Posted to Ben Finklea's blog on April 6th, 2009

iPhone Gold Rush: There Be Apps In Them Hills!

Ever since Apple hit the market with the iPhone, its been raining nothing but apps. You can get an application called iSteam, which simulates a fogged mirror that has dripping condensation and even makes the noise when you swipe the screen. If you have trouble sleeping, iPhone has an app for white noise. You can even revisit The Oregon Trail, the classic game that broke the boredom of social studies throughout your life. There are more than 25,000 programs, or applications, for the iPhone and not all of them are created by a highly-paid developer that eats crepes every morning with his job sandwich. Recently, there has been a rush of amateur developers that have struck gold with applications that Apple has approved and sells for the iPhone. Call in the old prospectors, watch out for coyotes, and don’t forget your lantern, because a gold rush just hit on iPhone Apps.

Last August, Ethan Nicholas and his family were scraping by their mortgage payments and medical bills. Nicholas considered looking for a second job and selling their house. Then he remembered a guy who made significant coin by writing a video game called Trism for the iPhone. Although Mr. Nicholas had years of programming experience, he had never used Objective-C, the code of the iPhone. So he gave himself a crash course in the language using the Internet. Because of his experience with shooter games growing up, Nicholas chose to write an artillery game. He sketched some basics graphics and collected inexpensive stock photos and audio files. He continued to put in more than enough hours into his day job, while feverishly writing code at night, with one kid on a knee and the other on his shoulders. After six weeks of paying his dues, he sent the project to Apple for approval, which they quickly granted, and iShoot was released on the online Apple Store on Oct. 19.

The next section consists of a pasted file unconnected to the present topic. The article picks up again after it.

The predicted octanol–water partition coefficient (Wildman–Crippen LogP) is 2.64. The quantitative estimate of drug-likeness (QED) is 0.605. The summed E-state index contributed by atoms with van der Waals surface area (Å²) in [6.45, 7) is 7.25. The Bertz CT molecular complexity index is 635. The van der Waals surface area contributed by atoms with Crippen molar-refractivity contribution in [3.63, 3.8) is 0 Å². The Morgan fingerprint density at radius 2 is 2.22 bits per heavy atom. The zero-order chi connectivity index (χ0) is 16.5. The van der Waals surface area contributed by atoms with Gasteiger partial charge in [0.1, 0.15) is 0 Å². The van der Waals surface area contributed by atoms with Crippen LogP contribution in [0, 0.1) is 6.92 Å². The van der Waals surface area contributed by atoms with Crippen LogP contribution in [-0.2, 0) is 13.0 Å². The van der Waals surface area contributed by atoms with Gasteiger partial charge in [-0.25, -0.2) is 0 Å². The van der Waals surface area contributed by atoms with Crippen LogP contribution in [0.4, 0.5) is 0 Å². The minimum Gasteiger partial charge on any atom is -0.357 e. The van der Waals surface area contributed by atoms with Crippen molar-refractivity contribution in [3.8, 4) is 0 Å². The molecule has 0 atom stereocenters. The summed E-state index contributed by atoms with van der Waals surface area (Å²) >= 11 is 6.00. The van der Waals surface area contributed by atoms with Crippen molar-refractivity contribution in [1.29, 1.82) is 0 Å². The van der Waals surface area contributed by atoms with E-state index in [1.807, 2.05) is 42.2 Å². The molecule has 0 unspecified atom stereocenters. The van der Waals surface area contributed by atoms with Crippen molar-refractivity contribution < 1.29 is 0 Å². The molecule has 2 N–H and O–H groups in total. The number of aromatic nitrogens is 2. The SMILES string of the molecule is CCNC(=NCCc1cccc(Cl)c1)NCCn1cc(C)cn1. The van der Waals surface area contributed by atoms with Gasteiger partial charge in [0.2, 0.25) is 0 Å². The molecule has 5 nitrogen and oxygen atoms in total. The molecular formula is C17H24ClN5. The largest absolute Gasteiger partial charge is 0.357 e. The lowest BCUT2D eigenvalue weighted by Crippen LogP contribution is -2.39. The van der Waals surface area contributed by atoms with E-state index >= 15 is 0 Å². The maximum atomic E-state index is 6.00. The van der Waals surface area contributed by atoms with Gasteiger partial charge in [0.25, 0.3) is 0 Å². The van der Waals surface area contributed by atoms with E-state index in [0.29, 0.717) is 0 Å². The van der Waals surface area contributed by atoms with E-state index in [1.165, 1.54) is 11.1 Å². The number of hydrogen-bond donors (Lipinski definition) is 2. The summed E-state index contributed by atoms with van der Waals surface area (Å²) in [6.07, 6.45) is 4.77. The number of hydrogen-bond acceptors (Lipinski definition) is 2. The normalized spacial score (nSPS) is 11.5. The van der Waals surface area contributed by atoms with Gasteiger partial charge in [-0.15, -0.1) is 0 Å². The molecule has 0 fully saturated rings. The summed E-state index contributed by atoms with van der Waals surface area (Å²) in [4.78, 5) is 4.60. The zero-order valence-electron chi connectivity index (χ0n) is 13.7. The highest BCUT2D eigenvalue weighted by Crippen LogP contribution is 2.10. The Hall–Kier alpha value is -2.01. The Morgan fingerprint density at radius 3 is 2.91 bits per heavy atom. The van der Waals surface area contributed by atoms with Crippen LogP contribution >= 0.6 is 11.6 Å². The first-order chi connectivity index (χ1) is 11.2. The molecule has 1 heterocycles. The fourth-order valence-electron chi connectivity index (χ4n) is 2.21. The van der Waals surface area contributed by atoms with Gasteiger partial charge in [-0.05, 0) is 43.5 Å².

The chances of hitting iPhone jackpot are still possible, but getting slimmer. The Apple Store is beginning to get crowded with look-alike games and campy applications that are diluting the shelves from the simple but clever concepts, like iBeer, which makes your screen look like a frothing beer. iShoot earned Mr. Nicholas $800,000 in five months, and peaked out on January 11, with 17,000 copies sold and a $35,000 day. There be gold in them hills! It’s starting to become a longer shot, but that hasn’t stopped people from stampeding towards programming success.

Application programming has surpassed almost anyone’s expectations, and people can’t help but compare it to what happened in Silicon Valley in the early dot-com era. This is on a much smaller scale, but still has influenced society. Stanford University offered an undergraduate course last fall called Computer Science 193P: iPhone Application Programming that attracted 150 students for only 50 seats. Simple party tricks, highly efficient applications, and enduring software programs make our lives more convenient and have sparked a new generation of inventors. It doesn’t take much money to write these programs, but it can be a valuable and basic application of everyone’s day. Volacci is passionate about helping Entrepreneurs find the spirit and freedom that they had when they first began their businesses.

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